I went out looking for mustangs.
The wild horses of Sand Wash Basin, in northwest Colorado, roam 160,000 acres of harsh and vast land.
Not knowing what to expect or really where to begin, C and I drove through the range along dirt roads, following piles of manure, which I thought for sure would lead us to horses.
I said "you look on the left, and I'll look on the right". That never works. (Haven't you done that before?) So, we continued to look in every direction we chose. Searching high and low, we drove for miles on the winding road and at one point, got out to hike around. We climbed to the high spots to scan the basin with binoculars.
I wanted to see a wild horse soooooo bad.
The weather was hot, the terrain was dry and the vegetation was sparse. I discovered a salt lick block and an empty trough, but next to it was a small muddy water hole, with horse hoove tracks in the mud.
But no horses.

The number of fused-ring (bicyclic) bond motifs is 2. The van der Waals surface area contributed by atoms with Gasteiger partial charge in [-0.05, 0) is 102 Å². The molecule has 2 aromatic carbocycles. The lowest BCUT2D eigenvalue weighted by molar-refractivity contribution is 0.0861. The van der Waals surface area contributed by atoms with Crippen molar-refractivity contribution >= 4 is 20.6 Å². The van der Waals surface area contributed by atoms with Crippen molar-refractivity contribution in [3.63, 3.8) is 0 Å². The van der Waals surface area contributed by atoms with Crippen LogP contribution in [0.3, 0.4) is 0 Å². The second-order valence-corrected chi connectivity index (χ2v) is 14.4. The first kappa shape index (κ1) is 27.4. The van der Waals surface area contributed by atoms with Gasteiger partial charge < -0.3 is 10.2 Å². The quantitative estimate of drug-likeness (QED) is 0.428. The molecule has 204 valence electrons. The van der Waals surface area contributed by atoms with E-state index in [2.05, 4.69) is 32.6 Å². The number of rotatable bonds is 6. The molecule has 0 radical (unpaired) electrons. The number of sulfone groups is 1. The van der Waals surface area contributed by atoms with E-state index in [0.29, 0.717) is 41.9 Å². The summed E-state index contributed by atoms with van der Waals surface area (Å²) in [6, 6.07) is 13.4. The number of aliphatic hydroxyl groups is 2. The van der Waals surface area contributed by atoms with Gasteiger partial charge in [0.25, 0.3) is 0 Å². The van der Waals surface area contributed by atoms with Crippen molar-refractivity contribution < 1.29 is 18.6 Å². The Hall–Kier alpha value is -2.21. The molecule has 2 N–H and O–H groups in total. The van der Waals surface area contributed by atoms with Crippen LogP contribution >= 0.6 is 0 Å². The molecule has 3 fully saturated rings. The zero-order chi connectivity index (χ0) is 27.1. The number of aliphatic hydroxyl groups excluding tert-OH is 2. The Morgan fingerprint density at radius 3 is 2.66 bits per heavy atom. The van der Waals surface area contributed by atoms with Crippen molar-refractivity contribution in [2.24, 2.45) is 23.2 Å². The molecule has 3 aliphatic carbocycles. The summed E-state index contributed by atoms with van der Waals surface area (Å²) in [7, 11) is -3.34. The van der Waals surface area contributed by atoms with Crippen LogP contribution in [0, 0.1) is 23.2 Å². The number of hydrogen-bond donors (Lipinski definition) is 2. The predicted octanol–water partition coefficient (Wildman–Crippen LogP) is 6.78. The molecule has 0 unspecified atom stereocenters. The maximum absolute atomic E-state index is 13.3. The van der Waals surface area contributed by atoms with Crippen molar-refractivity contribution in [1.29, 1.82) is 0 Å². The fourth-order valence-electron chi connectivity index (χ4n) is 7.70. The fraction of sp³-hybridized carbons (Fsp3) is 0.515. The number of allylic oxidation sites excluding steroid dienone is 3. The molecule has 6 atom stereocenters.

Exploring the area some more, we climbed another hill. Looking through binoculars, I heard C say, "we've got ponies". Three horses were spotted! A "yellow" one, most likely a palomino, and two blacks. I was excited to finally see something move out there, but seriously, they looked like ants from where we were. We took turns glassing them until they slowly disappeared from sight.
Unless you know the area well, have someone with you who is a seasoned wild horse groupie, and unless you have an ATV, the chances of being near the horses are rare. That was my hunch anyway, after spending half a day out there.
We got the BLM map out and looked for another road to explore on the northern part of the herd management area. An area with better views of the mesas and ridges.
Standing at the highest point on Seven Mile Ridge you can see the entire basin. It takes patience and a slow and steady hand to span this enormous and empty land with binoculars, hoping and praying for the sight of a paint or a strawberry roan.
We saw two different groups of horses from up on that ridge. I was thrilled. I was satisfied. Even though they looked like ants with manes and tails, there they were. Those velvet eared beasts with the long and tangled forelocks, the stallion scars, the bad boy bachelors and the desirable mares. The unshod wild bunch.